AUA 2019: The Role of 68Ga-PSMA PET-CT in Initial Staging of Treatment-Naïve High-Risk Prostate Cancer

Chicago, Illinois ( In patients diagnosed with high-risk prostate cancer, staging is typically performed prior to local therapy to rule out distant spread. Conventional prostate cancer staging, involving computed tomography of the chest, abdomen and pelvis and bone scan, is relatively insensitive in the detection of low volume nodal or bony metastases. 68Ga-PSMA PET/CT has gained an increasingly large role in the evaluation of patients with biochemical recurrence following initial localized prostate cancer treatment.  Dr. Pooli examined the utility of 68Ga-PSMA PET/CT as an initial staging modality among previously untreated patients with high-risk prostate cancer, compared to conventional imaging approaches.

The authors examined their prospective institutional dataset of patients undergoing PSMA PET/CT. They identified 112 patients in this dataset with high-risk prostate cancer. Among these, 29 patients lacked conventional imaging for comparison and 11 patients had previously undergone treatment. Thus, the cohort comprised 72 patients with treatment-naïve high-risk prostate cancer who had undergone both 68Ga-PSMA PET/CT and conventional staging investigations. The authors compared the performance of PSMA PET/CT and conventional imaging for the identification of pelvic lymphadenopathy, extra-pelvic lymphadenopathy, bone metastasis, and visceral metastasis.

The 72 included patients had a mean age of 65 years (range 44 to 82 years). Median PSA was 42 ng/mL (range 2.4 to 155 ng/mL) and the majority had GGG ≥2. PSMA results were discordant with conventional imaging in 15 of 72 patients (21%). Among these 15 patients, PSMA detected twelve new findings among nine patients who had apparently normal conventional imaging studies. In these patients, PSMA identified 8 positive pelvic lymph nodes, two positive extra-pelvic lymph nodes, and two bony metastases. Additionally, the authors report that PSMA ruled out suspected bony metastasis in 6 patients.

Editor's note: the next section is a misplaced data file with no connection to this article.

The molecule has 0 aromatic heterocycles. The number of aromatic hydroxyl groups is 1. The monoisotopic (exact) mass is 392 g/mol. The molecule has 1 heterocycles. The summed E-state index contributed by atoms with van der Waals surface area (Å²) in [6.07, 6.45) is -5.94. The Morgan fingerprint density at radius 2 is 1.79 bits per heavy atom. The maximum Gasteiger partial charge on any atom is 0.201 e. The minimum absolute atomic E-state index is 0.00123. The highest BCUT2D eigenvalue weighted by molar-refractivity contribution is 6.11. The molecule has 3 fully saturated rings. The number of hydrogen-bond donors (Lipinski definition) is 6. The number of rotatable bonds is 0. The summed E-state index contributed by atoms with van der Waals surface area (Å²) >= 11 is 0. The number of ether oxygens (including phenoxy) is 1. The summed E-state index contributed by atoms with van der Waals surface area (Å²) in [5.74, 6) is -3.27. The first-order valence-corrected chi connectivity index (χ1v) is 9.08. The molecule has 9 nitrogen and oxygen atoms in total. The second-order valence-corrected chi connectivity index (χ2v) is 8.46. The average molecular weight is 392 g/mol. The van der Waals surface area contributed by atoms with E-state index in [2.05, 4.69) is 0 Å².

These results serve to highlight both the lack of sensitivity but also the lack of specificity of conventional staging imaging in prostate cancer. The authors, therefore, advocate that PSMA PET/CT may have utility in the initial staging of patients with high-risk prostate cancer. PSMA PET/CT may serve to both augment equivocal findings on conventional imaging or identify lesions missed on conventional imaging. Further work, with pathologic correlation, is necessary to better understand the positive and negative predictive abilities of PSMA PET/CT.

Presented by: Aydin Pooli, MD, Urologic Oncology Fellow/Clinical Instructor, Department of Urology, David Geffen School of Medicine at UCLA, Los Angeles, California 

Written by: Christopher J.D. Wallis, Urology Resident, University of Toronto, @WallisCJD at American Urological Association's 2019 Annual Meeting (AUA 2019), May 3 – 6, 2019 in Chicago, Illinois

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